Minor Adjustments (John Reardon&Hyemin Son)

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Works at: Seoul Art Space_GeumCheon
Stays in: 2014
Genre: Visual Arts
Website: http://www.Johnreardon.info/

Solo exhibition
2014 ‘The Growing Manual’, Seoul Museum of Art(upcoming), Seoul, KR
2012 ‘Minor Adjustments/Ghost’, Takeout Drawing, Seoul, KR
2011 ‘Minor Adjustments/Incheon’, Incheon Art Platform, Incheon, KR

2011 ‘Visions of 140’, IAP! Summer Art Camp, Incheon Art Platform, Incheon, KR

2014          Seoul Art Space_Guemcheon, KR
2012          Takeout Drawing, Seoul, KR
2011          Incheon Art Platform, Incheon, KR 

2013 The Growing Manual, authored/edited by Hyemin Son and John Reardon, Rock-Paper-Scissors, KR (English & Korean, partly Malaysian)
2012 Minor Adjustments/Ghost, authored/edited by Hyemin Son and John Reardon, Takeout Drawing, KR (English & Korean)
2011 Minor Adjustments/Incheon, authored/edited by Hyemin Son and Hong-Ki Kim, Rock-Paper-Scissors, KR (English & Korean)

Ghost_Rooftop Movie Mashup, a hand-made MDF screen, barrowed 32 wooden palettes, an amplifier, speakers, and a mixing desk, 2012

Ghost_Ghost Tour, One-hour running tour in Itaewon, Seoul, Korea 2012 
Ghost_Ghost Tour, One-hour running tour in Itaewon, Seoul, Korea 2012

Ghost_Ghost Tshirts, Silk-screen printing onto the tshirts, 2012

Ghost_Aviary, artists-designed flight cage (welded steel, steel mesh, wheels), 10 parakeets, 2012

Billboard, black water-based paint on plywood, Incheon Art Platform Bldg. A Rooftop, 540cm × 180cm, 2011 
Visions of 1:40, IAP! Summer Camp Workshop, 2011

Visions of 1:40, IAP! Summer Camp Workshop, 2011

London, performance, Elephant & Castle, 2011

The Growing Manual, publication/plants/architecture, ongoingGrowth and Manual: On John Reardon and Hyemin Son’s Collaboration and Community Activities
Kwon Jin, Chief Curator(Anyang Public Art Project)

Growth and Manual: On John Reardon and Hyemin Son’s Collaboration and Community Activities
Kwon Jin, Chief Curator(Anyang Public Art Project)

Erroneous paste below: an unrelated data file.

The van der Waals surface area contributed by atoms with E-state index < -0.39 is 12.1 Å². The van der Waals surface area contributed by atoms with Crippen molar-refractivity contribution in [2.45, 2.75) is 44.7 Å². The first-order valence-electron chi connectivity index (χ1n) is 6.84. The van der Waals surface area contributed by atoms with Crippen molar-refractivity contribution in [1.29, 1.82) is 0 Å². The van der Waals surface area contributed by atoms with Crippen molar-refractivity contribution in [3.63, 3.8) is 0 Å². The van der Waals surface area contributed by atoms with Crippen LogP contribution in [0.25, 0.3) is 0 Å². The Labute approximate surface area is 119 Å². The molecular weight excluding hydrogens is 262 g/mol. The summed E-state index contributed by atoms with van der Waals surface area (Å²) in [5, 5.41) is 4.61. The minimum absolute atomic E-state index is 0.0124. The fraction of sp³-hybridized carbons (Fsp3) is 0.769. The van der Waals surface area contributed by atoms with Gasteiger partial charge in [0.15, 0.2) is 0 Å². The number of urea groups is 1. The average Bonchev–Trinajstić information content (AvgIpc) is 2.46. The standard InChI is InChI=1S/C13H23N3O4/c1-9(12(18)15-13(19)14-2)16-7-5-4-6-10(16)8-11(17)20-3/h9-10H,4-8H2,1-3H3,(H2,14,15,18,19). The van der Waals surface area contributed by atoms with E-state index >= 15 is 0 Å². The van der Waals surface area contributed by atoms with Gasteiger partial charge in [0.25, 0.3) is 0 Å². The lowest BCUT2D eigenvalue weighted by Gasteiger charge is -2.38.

John Reardon and Hyemin Son always collaborate in their work based on communities. The communities they have so far chosen are not ones where they turn out some specific stories with specific persons at a specific place during a certain period of time but ones approximating spaces, situations, or groups of unspecified persons they associate with through artist-in-residence programs. Unlike most community projects that directly disclose some deficiency in our social system, their strategy is to adopt some indirect method and the product of this method is like a chemical action caused by chance. This product may be pleasurable when the fluent, predictable artistic idioms of John Reardon meet the unpredictable place of Korea. Let us review a few projects which Reardon and Son co-produced. The Growing Manual is a research project displaying a process of forming relationships with art-related institutions or communities in Malaysia, Indonesia, England, Mexico, and Cuba. They began talks based on preliminary research on relevant groups or institutions and offered seeds pertaining to a specific environment and history. Growing plants from the seeds in the new environment, they come to comprehend each different trait, deepening an understanding of each other. A group of artists is likened to plants here, and a publication introducing the artists’ works as a manual for the group of artists and plants growing in different climates and environments. An exhibition or an art system that can be interpreted as the soil for their growth is preconditioned at the back of the manual. Another project <Minor Adjustment> has content developed through Takeout Drawing (located in Itaewon, Seoul) Café and Residency program. The main summary of this project is the record of crimes committed by U.S. military personnel, civilian employees of the U.S. military stationed in Korea, and their children in the Itaewon area, over the last 20 years. Based on this summary, the two artists expand the concept of a specific place as a form of art in collaboration with experts in other fields such as folklore, shamanism, architecture, and design. The artists had the Café staff wear the T-shirts with the names of criminals printed for a certain period of time, projected the Ghost Tour on physical locations where crimes were committed in Itaewon, and arranged relevant materials at the Book Kiosk at Takeout Drawing. Artistic narratives were engendered naturally through these activities. These are in fact similar to community programs created by an art institution in a traditional sense. Reviewing their activities, we cannot help but raise a simple yet underlying question without mentioning such terms as an evolutionary process of a specific genre and relational aesthetics. Where is the value of the artistic activities they pursue? That is to say, how are these activities deriving from their engagement in a specific community’s social, economic order associated with an art system? Should we imagine the growth of an artist and the manual for this based on the limited soil of the art system? Shouldn’t the seed of the artist or art grow not from the pot of the art system but from the broad land of society? When launching a cooperative project, the two artists make clear their stance and attitude. They take the motifs of their projects from the communities for which they have concern, but related activities are made in the apparent category of an art project. The naive criticism that their projects brought about no substantial change in communities is thus a groundless assertion. The best role community-based art can assume is perhaps to maintain proper tension and distance from established groups and work as a message to reflect on preexisting scenes and daily routines. All the same, we still have some expectation and nostalgia for “community” projects. Even if a project of community art is incomplete, it is like some genuine confession that art can bring light to life - or it would like to do so.